The Ants That Make The Lives Of All Other Insects Miserable
There is an ant in existence that can force all other ants to vacate an entire ecosystem. This menacing ant is known as the Asian needle ant. As you may be able to guess already, this needle ant is not native to the United States. Nobody knows exactly how the Asian needle ant arrived in the US, but experts were able to determine that these ants arrived on US soil from Japan. Entomologist first discovered needle ants within American forests during the 1930s, where they were observed to be traveling through forests located within the Eastern region of the US. These ants are unique in that they are capable of migrating from forests and into residential areas without being hindered by natural predators. These nonnative ants have since been found within a variety of different environments, including people’s yards where they are often found to be hiding out within potted plants. This is problematic since needle ants cause many insects to vacate forest environments that depend on insect activity in order to maintain the health of these forested ecosystems.
Asian needle ants prefer to feed on termites. However, many insects that exist within forested regions of the US are fair game for needle ant food. Unfortunately, many of these threatened insects are invaluable to the well being of forest environments. The insects that are most threatened by the presence of needle insects include different species of forest-dwelling ants. For example, acrobat ants, winnow ants, thief ants, and smaller sized black ants are particularly threatened by invading needle ants.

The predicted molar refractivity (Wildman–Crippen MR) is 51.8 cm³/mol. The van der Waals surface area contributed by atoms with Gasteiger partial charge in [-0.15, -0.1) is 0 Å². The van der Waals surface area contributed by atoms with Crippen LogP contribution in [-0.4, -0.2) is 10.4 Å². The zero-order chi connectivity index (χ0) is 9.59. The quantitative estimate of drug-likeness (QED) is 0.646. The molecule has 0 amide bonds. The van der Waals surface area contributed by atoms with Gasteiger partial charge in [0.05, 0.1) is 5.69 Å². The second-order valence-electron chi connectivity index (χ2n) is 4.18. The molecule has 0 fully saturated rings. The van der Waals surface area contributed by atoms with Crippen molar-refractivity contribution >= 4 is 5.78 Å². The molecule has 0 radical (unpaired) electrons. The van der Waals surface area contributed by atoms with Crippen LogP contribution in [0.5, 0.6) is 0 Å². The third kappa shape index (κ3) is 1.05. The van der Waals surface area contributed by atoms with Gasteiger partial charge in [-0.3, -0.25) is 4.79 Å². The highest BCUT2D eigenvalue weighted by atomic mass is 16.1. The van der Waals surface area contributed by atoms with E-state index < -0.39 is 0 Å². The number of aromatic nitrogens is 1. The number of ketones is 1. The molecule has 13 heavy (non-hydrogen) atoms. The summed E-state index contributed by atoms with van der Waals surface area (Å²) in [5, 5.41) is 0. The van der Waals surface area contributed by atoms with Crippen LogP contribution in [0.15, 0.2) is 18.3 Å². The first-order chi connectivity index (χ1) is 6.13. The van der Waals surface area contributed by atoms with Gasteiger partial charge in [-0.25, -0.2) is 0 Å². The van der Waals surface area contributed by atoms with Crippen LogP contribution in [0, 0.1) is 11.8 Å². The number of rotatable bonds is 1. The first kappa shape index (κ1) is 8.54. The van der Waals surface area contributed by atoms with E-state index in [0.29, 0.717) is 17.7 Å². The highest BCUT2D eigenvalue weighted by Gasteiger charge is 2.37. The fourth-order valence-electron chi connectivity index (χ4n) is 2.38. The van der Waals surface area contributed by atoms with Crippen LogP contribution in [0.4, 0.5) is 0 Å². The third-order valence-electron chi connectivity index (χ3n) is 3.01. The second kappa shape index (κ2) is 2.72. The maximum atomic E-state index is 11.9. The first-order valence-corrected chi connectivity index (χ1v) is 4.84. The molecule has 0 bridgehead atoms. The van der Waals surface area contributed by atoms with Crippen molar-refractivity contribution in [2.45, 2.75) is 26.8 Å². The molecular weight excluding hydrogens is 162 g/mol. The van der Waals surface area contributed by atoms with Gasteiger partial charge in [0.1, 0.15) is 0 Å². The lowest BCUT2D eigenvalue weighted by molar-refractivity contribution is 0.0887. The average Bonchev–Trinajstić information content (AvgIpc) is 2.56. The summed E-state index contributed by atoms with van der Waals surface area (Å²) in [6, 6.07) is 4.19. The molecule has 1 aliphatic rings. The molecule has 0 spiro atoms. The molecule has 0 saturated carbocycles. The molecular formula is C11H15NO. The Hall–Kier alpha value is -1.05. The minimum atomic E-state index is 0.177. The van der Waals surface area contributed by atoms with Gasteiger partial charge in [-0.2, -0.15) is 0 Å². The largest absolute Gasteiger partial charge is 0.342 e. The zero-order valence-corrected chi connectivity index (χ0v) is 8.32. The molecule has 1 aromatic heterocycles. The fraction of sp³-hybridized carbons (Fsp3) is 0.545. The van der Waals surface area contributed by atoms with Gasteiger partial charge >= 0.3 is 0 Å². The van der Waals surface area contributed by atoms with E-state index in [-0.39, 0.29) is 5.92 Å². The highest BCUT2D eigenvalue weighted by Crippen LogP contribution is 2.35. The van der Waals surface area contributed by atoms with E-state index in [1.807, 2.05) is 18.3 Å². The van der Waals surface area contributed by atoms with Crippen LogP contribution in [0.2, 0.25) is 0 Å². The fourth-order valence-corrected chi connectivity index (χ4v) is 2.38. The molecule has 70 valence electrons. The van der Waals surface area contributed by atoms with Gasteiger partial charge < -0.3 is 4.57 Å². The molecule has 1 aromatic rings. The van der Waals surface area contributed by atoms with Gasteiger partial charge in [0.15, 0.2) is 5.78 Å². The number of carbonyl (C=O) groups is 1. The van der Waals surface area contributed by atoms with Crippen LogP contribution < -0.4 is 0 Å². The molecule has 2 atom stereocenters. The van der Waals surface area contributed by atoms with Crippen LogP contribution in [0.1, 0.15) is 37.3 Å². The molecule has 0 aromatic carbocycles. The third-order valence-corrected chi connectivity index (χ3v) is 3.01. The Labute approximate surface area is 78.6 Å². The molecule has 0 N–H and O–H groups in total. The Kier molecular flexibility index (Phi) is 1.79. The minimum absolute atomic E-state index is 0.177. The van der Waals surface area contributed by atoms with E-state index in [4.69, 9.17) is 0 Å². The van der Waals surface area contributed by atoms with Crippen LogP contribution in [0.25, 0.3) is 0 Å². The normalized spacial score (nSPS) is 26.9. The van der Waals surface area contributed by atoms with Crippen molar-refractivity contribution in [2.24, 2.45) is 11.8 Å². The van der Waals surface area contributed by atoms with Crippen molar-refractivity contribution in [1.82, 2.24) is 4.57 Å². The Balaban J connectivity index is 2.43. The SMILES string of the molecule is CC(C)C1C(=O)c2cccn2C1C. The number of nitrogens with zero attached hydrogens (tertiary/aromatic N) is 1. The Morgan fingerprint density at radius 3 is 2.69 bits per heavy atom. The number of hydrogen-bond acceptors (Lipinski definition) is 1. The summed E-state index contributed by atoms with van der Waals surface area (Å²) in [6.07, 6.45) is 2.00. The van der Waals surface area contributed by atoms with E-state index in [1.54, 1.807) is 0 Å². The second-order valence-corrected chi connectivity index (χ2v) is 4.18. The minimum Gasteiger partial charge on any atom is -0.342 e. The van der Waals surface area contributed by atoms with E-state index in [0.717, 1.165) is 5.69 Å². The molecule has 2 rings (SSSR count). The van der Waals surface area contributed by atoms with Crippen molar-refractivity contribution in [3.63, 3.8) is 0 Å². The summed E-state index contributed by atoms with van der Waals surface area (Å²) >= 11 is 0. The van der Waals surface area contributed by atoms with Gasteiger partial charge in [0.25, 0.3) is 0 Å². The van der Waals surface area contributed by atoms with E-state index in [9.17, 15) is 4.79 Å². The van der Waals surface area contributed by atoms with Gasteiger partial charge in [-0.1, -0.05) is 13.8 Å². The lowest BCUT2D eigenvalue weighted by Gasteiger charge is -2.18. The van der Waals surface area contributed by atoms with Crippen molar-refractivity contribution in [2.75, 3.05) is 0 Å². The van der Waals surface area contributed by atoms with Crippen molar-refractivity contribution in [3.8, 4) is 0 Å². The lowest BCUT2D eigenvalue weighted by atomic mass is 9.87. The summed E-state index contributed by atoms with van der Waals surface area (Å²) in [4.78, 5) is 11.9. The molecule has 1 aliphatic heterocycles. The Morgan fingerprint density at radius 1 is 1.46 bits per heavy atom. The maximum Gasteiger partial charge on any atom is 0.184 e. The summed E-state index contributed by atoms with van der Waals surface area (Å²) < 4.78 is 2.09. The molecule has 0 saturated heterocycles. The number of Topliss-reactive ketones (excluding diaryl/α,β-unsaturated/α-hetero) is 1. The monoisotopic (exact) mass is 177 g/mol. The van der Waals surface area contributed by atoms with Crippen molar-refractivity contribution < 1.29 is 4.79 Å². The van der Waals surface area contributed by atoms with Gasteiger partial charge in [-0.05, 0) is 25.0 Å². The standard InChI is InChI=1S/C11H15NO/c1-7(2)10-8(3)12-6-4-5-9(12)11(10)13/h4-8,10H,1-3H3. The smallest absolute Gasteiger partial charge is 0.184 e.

As a result of this needle ant migration through American forests many other insects, especially the ants listed above, migrate out of the forests where they are native. As a result of this displacement, forested ecosystems become vulnerable to ruin. For instance, acrobat ants and thief ants consume insect pests that feed on trees. Once needle ants force the native ants to leave their natural environment, insect pests are free to destroy just about every plant and tree that exists within forests. Sadly, as with many other nonnative insect pests, there does not exist any clear solution to the problems that they cause to various North American ecosystems.
Have you ever heard of any pest-control methods that could potentially work to rid North American environments of devastating nonnative insect pests? If you have, which strategies seemed most feasible?